Blog Post

This time I’ll be showing you the steps I took to get rid of our old junkie carpet and linoleum, and lay down a great looking tile.

This is just a recap from the first video showing the old brown carpet in the vanity and closet area, and how I removed the aged linoleum from the shower and toilet room.

Once the floor was down to nothing but the plywood sub-floor, I swept and vacuumed to make sure it was free of debris.

I measured out the dimensions for the ¼ inch cement backer board that would go on the floor.

After cutting the sheets to size, I started laying them down on the floor.

Again, I took the same steps in the other room to make sure there was nothing between the backer board and the sub-floor.

In this room, I could lay out some full sheets. The goal is to have as short of joints as possible so I staggered the full sheets and made some cuts. Where necessary, I notched out sections to fit around corners.

At this point, this is nothing but a dry fit. I just laid down backer boards until the floor was completely covered.

I chose to use a modified thin-set to prevent any cracking down the road. I added water and then poured in the mortar until it was the right consistency. I just followed the directions on the bag.

To make mixing easier, I used one of these spiral concrete mixers attached to a drill. It makes quick work of the job.

I took the mortar inside and removed the first sheet. I began slopping the mortar down onto the floor and then spread it out. I spread the thin-set first, and then straightened out the notched lines after.

I realized I needed to install this other sheet first since it had to slip under the bump out for the closet.

Once the boards were down, I walked around on them to make sure there was a good bond to the sub-floor.

To lock them in place, I used inch-and-a-quarter galvanized roofing nails and drove them in roughly every 12 inches.

I continued the same process for the rest of the room. Lay down some thin-set, smash it down, and drive in some nails.

I had to remove this far sheet first since it was notched around the other side of the closet.

The whole process did take a little bit of time, but wasn’t difficult. It’s one of those quick transformation steps that are extremely satisfying.

I moved into the smaller room to finish up the cement backer board installation.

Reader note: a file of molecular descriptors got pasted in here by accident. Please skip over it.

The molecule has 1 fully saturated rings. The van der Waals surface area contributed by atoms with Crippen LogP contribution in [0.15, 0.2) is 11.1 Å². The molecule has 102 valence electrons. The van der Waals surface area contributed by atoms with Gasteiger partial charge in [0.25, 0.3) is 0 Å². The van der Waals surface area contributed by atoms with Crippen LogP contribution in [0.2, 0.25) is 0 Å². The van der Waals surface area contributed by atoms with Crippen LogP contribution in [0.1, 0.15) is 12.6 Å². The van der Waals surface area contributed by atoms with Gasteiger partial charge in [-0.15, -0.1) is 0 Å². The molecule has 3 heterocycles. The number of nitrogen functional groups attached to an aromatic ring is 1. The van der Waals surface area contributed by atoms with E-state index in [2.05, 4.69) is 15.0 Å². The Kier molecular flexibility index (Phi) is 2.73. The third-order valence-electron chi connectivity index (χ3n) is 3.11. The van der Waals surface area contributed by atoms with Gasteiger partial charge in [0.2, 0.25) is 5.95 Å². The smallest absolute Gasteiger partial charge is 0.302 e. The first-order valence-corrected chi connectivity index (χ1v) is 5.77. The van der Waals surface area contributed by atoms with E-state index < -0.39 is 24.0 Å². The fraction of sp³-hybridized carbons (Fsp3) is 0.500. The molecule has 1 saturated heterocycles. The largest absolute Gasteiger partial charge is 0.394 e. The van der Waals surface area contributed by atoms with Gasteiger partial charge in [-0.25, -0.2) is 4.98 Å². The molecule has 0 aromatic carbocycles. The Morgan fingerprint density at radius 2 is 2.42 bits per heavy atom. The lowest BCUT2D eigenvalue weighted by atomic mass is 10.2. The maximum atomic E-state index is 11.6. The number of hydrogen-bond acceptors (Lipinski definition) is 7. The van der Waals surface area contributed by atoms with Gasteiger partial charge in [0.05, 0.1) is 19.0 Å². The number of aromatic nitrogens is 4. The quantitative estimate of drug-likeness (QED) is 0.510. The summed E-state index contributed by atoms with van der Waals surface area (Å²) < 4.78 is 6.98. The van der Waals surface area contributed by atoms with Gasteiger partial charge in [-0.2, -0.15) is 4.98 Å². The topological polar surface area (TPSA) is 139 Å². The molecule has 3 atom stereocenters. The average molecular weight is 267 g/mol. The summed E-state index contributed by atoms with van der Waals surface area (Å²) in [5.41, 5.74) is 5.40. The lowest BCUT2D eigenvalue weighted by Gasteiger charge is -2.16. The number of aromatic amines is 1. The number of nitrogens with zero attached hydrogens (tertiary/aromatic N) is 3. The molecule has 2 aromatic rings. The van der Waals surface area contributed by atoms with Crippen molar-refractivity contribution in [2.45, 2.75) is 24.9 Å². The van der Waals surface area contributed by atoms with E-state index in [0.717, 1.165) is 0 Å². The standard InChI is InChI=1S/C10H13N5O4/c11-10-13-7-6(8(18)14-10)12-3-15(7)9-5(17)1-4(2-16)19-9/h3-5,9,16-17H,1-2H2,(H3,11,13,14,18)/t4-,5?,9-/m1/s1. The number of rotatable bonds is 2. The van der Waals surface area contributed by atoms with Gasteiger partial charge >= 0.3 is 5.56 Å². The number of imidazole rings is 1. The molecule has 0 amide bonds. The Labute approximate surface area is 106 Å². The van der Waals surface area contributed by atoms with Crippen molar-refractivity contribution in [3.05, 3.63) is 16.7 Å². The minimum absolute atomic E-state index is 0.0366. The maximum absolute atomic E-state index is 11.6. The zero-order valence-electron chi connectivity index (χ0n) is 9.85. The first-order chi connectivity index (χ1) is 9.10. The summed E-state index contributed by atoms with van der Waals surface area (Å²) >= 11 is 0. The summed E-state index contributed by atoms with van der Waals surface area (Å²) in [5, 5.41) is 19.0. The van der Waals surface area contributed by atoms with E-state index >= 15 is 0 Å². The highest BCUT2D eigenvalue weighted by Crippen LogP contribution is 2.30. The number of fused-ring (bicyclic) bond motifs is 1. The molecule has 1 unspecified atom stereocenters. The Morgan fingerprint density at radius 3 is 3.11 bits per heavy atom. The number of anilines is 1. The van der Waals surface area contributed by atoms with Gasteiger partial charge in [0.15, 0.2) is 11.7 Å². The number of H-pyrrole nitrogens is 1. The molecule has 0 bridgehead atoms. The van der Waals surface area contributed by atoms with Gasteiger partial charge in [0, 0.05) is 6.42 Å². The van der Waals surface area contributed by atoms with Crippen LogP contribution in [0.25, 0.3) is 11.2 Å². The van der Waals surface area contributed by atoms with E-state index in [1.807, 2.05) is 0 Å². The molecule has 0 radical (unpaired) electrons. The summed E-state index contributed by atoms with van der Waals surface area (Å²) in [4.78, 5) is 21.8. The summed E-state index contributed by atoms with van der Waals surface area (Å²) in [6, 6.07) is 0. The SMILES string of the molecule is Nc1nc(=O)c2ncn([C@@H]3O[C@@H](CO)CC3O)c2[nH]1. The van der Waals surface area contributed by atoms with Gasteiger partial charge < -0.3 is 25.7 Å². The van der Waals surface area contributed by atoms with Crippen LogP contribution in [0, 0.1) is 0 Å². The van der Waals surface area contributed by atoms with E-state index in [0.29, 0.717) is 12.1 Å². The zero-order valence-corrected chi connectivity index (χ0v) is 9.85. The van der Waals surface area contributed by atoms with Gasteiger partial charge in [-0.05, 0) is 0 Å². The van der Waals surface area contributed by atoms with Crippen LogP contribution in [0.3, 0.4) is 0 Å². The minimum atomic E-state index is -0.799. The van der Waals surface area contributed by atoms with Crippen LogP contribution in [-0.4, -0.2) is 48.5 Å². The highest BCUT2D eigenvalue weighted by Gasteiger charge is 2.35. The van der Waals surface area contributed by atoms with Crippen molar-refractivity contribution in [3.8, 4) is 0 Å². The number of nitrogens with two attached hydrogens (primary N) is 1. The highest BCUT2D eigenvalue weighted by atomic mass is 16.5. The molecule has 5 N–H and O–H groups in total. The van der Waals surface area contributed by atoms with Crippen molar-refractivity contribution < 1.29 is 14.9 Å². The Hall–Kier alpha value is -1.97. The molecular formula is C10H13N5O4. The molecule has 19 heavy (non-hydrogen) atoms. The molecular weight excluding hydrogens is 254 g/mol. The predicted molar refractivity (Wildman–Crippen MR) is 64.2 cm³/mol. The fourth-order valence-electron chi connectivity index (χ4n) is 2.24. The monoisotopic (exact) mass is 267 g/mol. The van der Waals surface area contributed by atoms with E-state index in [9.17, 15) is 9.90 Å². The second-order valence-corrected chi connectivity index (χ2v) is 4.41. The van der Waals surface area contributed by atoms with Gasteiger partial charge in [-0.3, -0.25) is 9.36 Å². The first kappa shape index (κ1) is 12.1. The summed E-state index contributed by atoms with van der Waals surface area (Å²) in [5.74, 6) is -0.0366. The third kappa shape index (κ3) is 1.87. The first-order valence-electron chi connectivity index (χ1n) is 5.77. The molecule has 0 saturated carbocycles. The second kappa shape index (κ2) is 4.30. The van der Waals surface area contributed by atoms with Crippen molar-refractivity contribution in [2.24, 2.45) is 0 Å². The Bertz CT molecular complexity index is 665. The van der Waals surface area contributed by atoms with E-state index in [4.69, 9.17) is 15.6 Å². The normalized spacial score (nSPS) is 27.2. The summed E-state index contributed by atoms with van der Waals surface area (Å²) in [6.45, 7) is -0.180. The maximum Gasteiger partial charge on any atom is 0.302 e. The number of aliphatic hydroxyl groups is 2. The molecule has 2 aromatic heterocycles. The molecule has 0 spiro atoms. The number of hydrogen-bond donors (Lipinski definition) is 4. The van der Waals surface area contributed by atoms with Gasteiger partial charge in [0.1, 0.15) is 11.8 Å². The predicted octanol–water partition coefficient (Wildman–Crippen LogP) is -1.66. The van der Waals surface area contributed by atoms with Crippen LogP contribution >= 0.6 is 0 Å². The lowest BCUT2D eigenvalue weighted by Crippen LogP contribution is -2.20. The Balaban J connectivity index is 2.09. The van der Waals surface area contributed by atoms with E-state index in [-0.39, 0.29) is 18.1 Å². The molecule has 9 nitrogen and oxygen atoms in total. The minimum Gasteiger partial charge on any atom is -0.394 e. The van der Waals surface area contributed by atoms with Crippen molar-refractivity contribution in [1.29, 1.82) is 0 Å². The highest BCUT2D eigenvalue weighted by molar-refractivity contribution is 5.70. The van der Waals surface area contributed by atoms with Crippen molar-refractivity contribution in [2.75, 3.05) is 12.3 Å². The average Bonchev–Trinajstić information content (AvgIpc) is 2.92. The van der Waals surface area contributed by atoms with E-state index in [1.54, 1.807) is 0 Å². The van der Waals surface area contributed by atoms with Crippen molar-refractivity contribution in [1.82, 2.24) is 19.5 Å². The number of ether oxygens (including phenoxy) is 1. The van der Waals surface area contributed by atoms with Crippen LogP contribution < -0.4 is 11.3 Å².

Using an old chalk-line I inherited from my wife’s grandfather, I marked a line that was in the center of the doorway. This would make the tile visually symmetrical as you come in the room.

We tried out a few different tile patters, but ultimately decided on straight herringbone.

I laid out the tiles, working from the back of the room, to make sure I had a full tile front and center. I also didn’t want some weird sizes around the perimeter. It took some time to get it all adjusted and marked out, but it was worth it.

Once I was sure where to start, I plopped down the mortar for the first tile and set it in place. To get the best results, I pulled the notched lines in one direction, and then rocked the tile back and forth in the other direction. This collapses all the lines down and gives the best possible connection.

I continued adding thin-set and smashing down the tiles. Since these tiles, at 12 by 24, were pretty big, I used a wide, ­­3/8-inch spacing.

I took the process slow and methodical, but the hardest part was just getting the pattern right.

And here is where that process broke down. Coming around this corner made me mess up the tile pattern. Luckily, I realized after only a few tiles, and could fix the mistake.

Now that the all the large tiles were place in this room, I added all the smaller pieces along the walls.

I went back to the larger room and filled in some more of the puzzle pieces.

I had already pre-cut all the thin pieces for the perimeter and now just lifted each one up and put it in place. This was already the next day so I could move around on the tile.

I laid these tiles last because I wanted to get the water-proofing membrane under the tile first. I’ll show that water-proofing step in another video.

This is what the tile looked like after the whole room was laid, but before the grout.

I started in the back corner, spreading the grout down over the tiles. It’s important to smash the grout down into the joints as much as possible.

The steps are to lay down the grout into the joints with the float at a 45-degree angle, and then come back and drag the float at a 90-degree angle to remove the excess.

After letting the grout set up for a little while, I came back with a bucket of warm water and a sponge to clean up any grout that was on top of the tiles, and not in the joints.

And here is the finished product. A brand-new floor. I finished the floor by adding a coat of tile and grout sealer.

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